Monday, November 26, 2012


by Peter Watts
Published in 2006
Published by Tor Books
ISBN: 978-0-7653-1218-1

It's the late 21st Century, and the aliens have arrived. They made their presence clear by deploying thousands of satellites to conduct a full survey of Earth and its inhabitants. Humankind is thoroughly spooked and sends out a ship full of Earth's best and brightest to intercept the alien mothership, just discovered in the outer reaches of the solar system.

But because this is the late 21st Century, humanity's best and brightest are now weirder than the aliens in most science fiction novels not written by Peter Watts. There's a linguist who, to do her job more effectively, has split her mind into four fully independent selves. There's a biologist who has enhanced his sense perception to such a ludicrous extent that there's no brain left over to feel the tips of his own fingers. If you have a hard time feeling empathy for this bunch, that's okay; the feeling is most likely mutual.

Our narrator and chief protagonist has had such vast areas of brain removed and replaced with machinery that it's debatable whether he is still a fully sentient being or his life is one long extended Turing Test that he's done a pretty decent job passing so far.

And as for the crowning achievement in this novel's worldbuilding: Tens of thousands of years ago, there was a subspecies of humanity that was adapted to prey upon humans like us. Sort of like Neanderthals, but meaner. Because they lacked the ability to synthesize a crucial neural chemical, they were required to hunt and eat humans to survive. Their brains worked very differently from standard Homo sapiens, and they had remarkable pattern-matching abilities and animal cunning so that they could easily outwit their prey. So as not to exhaust their supply of food, they had the ability to hibernate for years, even decades at a time. They died out when we regular humans realized that the visual centers of these predators' brains couldn't handle Euclidian geometry, and if forced to look at right angles, they would have epileptic seizures. But we never forgot about them. In the 21st Century, we decided to clone these guys, Jurassic Park-style, in order to put their intelligence to work in fields that could use their unique cunning.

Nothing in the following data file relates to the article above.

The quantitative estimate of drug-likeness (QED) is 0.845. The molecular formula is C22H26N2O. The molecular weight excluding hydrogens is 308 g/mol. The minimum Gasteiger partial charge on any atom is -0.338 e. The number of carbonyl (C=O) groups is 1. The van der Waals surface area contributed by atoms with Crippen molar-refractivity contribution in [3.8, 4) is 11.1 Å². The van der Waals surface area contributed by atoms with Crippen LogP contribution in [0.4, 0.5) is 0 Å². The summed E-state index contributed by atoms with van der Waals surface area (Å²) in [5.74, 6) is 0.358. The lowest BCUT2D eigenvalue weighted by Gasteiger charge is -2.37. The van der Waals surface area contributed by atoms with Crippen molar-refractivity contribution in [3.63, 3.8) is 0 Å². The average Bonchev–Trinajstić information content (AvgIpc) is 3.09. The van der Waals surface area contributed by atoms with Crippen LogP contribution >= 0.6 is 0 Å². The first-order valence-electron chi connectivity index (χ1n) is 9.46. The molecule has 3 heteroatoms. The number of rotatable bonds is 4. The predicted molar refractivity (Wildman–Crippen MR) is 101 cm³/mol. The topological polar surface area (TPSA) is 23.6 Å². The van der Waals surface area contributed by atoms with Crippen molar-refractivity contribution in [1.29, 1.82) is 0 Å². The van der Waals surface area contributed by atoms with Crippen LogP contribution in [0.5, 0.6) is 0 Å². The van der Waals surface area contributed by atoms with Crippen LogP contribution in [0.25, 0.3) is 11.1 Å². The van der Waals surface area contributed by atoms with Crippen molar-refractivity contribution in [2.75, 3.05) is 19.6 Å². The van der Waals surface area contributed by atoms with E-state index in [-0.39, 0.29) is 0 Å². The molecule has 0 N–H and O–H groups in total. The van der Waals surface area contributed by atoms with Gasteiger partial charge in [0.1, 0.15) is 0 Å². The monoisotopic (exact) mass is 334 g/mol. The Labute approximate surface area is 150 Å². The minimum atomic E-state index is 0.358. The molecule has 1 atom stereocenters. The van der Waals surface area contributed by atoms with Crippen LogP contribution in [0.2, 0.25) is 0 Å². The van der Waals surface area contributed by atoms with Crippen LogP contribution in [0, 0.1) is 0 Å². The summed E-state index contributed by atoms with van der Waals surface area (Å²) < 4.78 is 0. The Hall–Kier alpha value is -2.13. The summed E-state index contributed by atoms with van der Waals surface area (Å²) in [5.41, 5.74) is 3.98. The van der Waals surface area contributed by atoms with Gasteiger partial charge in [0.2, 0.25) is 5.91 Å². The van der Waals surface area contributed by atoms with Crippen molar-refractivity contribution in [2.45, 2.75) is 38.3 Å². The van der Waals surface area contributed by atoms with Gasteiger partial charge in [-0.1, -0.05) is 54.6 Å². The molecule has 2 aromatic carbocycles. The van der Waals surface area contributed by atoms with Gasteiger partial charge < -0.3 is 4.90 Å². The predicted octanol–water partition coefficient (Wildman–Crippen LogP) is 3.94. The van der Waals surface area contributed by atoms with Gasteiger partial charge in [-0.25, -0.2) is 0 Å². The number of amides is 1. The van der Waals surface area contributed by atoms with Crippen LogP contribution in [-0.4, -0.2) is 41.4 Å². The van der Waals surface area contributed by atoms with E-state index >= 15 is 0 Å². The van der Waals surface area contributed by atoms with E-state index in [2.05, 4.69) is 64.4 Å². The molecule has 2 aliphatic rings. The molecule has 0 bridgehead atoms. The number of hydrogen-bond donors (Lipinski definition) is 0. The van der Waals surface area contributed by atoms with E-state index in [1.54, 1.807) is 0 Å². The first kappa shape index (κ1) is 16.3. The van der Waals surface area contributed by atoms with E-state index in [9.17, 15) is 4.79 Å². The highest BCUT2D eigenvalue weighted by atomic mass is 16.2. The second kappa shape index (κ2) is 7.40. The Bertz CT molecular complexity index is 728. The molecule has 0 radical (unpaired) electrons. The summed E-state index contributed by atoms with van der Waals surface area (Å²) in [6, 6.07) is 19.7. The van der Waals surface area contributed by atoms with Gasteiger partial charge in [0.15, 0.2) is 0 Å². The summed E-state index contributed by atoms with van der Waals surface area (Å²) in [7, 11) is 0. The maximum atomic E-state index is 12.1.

Anyway, long story short, they've put a vampire in charge of the ship. An actual, literal vampire. Think Nosferatu rather than Edward Cullen. I hope you all are okay with that and don't mind taking orders from him and sharing extremely limited living space with him. Vampires have been put in charge of most of the important stuff back on Earth, after all, so we know they're trustworthy.

Blindsight is an audacious novel that works remarkably well. The main theme of the book is consciousness, and intelligence, and what it means to have a high degree of the latter without the former being present. Is it possible for creatures who are not wired to think recursively about themselves to build an interstellar civilization? Watts has presented 'incomprehensible mindset' aliens about as well as anyone I've ever seen.

The book reminded me of Housuke Nojiri's Usurper of the Sun, which I read last year. Both delved into speculation on how truly alien aliens might operate. I was a little disappointed with the ending of Nojiri's novel, where the incomprehensible becomes comprehensible, articulate, even a bit cute, far too easily for my liking. Nothing of the sort happens in Watts' novel.

Blindsight has a 'love and cuddliness' quotient of zero.

There is no happiness to be found in these pages. No hope, and no optimism, and the only positive emotion is a purely intellectual spirit of discovery, unless you also count the sizable portion of black humor. Depending on your own mindset and background, you might find there are no sympathetic characters at all. You may or may not find that turns you off. Me, I found the book intellectually stimulating, and I look forward to finding more of Watts' work in the future.

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